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Doctors need to be more aware of the effects of sleep apnoea on driving, according to a leading expert in the field.
Speaking at the Irish Thoracic Society Annual Scientific Meeting in Cork, Prof Walter McNicholas, Newman Clinical Research Professor at UCD and Director of the Pulmonary and Sleep Disorders Unit and Consultant Respiratory Physician at St Vincent’s University Hospital, Dublin, outlined recent research that showed variability in clinicians’ opinions regarding fitness-to-drive in patients with obstructive sleep apnoea (OSA) syndrome.
Prof McNicholas said that the given the seriousness of the issue a working group will be established under the joint auspices of the European Respiratory Society and European Sleep Research Society on how to assist in the evaluation of patients regarding suitability to drive.
An editorial will be published jointly in the <em>European Respiratory Journal</em> and in the <em>Journal of Sleep Research</em> in January next year on the topic. “It is very clearly identified that sleep apnoea represents a major risk of motor vehicle accident,” according to Prof McNicholas.
“The other important message is that when you effectively treat patients with OSA with CPAP [continuous positive airway pressure] therapy this increased accident risk is removed.”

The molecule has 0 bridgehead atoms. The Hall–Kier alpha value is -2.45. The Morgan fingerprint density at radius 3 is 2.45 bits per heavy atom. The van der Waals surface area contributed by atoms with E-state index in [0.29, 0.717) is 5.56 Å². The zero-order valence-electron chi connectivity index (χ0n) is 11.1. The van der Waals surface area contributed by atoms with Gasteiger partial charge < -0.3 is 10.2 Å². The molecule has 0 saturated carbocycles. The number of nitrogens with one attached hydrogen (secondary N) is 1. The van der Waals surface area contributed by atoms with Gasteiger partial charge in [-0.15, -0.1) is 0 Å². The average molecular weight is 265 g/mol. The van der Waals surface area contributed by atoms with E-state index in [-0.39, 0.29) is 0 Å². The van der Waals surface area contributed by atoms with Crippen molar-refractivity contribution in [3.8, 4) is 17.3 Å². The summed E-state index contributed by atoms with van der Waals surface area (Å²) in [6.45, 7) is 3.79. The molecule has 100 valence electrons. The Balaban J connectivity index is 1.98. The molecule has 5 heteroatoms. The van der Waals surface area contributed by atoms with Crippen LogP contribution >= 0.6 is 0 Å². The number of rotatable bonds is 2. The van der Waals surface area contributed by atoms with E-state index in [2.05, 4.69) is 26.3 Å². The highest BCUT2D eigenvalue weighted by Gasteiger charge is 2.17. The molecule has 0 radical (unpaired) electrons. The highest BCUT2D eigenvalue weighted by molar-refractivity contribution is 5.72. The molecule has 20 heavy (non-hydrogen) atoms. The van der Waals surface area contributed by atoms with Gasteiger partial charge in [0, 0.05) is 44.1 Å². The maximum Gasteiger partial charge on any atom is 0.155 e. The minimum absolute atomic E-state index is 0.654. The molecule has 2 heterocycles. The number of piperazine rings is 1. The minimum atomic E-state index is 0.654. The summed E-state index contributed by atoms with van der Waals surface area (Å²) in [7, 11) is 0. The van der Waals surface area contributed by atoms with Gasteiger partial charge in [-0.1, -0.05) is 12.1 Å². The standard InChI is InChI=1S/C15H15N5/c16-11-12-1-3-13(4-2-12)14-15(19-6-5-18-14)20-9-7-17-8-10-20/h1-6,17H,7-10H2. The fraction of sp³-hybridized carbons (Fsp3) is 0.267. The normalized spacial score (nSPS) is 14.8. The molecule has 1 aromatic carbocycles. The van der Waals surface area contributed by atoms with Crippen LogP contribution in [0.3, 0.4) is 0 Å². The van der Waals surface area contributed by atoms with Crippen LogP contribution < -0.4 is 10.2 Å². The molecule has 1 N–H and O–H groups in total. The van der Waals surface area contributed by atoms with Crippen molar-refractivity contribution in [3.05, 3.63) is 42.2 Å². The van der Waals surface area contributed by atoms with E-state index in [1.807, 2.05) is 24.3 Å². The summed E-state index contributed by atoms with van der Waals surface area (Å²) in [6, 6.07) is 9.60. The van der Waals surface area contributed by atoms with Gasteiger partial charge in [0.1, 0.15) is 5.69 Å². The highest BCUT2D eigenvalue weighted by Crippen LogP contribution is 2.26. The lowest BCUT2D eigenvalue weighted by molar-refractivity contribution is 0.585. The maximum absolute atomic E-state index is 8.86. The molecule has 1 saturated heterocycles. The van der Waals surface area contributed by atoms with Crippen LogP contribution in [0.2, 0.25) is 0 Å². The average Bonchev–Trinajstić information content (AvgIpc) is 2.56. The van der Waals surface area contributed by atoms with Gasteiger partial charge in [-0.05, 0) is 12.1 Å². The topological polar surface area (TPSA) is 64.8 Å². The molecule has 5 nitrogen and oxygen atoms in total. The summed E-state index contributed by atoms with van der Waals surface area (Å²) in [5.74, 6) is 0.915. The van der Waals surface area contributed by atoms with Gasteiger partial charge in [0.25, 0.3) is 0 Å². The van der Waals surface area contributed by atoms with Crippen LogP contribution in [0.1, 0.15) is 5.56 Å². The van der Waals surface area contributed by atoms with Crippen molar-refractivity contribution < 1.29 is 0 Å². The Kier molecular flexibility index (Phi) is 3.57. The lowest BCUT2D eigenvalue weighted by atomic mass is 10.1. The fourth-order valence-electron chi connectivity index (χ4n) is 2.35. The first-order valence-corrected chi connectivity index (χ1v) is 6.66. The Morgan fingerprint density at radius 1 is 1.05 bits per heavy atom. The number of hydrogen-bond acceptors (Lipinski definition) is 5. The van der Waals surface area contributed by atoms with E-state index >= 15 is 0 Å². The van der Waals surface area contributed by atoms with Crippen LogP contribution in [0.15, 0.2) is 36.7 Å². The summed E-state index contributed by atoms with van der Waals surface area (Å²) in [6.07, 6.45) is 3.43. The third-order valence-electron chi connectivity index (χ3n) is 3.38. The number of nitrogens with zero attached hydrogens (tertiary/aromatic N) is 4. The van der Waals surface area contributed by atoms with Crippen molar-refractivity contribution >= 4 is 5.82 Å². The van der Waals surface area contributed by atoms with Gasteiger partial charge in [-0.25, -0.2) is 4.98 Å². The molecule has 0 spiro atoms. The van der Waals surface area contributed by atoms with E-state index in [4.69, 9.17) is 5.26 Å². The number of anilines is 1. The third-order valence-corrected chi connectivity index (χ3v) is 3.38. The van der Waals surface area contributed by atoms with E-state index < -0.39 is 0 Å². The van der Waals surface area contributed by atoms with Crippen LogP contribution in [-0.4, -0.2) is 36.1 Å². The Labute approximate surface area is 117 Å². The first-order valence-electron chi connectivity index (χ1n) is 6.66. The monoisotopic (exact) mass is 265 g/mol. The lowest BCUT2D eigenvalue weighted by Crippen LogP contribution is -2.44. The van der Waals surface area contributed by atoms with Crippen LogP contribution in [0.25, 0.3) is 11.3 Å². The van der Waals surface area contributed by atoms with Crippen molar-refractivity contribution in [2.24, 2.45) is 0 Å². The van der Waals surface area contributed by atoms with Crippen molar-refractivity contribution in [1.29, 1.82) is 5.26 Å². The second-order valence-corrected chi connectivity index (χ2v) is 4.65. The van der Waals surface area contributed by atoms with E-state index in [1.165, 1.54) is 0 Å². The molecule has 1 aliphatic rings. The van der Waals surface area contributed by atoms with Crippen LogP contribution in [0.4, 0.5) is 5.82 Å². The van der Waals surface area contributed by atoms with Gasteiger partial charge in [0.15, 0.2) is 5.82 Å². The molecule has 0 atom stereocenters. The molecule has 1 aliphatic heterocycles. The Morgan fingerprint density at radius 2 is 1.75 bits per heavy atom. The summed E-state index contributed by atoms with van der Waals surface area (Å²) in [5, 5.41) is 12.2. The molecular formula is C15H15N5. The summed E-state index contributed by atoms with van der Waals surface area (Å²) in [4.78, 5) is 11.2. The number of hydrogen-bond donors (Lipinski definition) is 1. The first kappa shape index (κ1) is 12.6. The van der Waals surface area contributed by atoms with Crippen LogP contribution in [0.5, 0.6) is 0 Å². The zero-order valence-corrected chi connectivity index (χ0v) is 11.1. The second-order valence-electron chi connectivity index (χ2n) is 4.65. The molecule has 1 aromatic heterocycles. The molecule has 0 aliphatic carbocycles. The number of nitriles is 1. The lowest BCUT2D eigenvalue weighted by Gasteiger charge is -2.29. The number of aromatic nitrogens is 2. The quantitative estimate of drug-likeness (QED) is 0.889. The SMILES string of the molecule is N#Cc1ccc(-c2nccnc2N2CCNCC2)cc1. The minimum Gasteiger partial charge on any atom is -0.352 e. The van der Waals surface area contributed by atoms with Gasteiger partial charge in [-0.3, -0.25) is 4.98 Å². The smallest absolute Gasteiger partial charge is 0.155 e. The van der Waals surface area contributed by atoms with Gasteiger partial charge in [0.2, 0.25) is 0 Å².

The immediate risk factor led the European Commission in 2012 to establish a working group to advise on this matter, of which Prof McNicholas was chair, which ultimately resulted in a revision to annex III of the EU Driving Directive issued in June 2014.
Member States are under the obligation to implement the Directive by the end of 2015.
Prof McNicholas also contended that the prevalence of sleep apnoea, which is a sleep disorder characterised by pauses in breathing or instances of shallow or infrequent breathing during sleep, is often under-estimated.
Between 10-to-25 per cent of people are affected by the disorder, depending on the part of the world they live in and the circumstances of the studies.
“Really this is something that everybody is experiencing in their daily practice,” Prof McNicholas told delegates.
“It is surprising at times to hear people say ‘I don’t see patients with sleep apnoea’. If you don’t see patients with sleep apnoea you are just not recognising it.”
He added that the current diagnostic criteria pose major resource problems related to overnight investigations, particularly given the high prevalence of OSA, and it is not practical to perform polysomnography, or even in-lab monitoring, in every suspected case.
As a result of these challenges it is estimated that up to 85 per cent of patients remain undiagnosed and, therefore, there is a need to establish more cost efficient modalities of investigation, which will likely involve home monitoring for most patients.
Prof McNicholas also said that CPAP, in spite of the criticisms it has received, remains a highly effective therapy.
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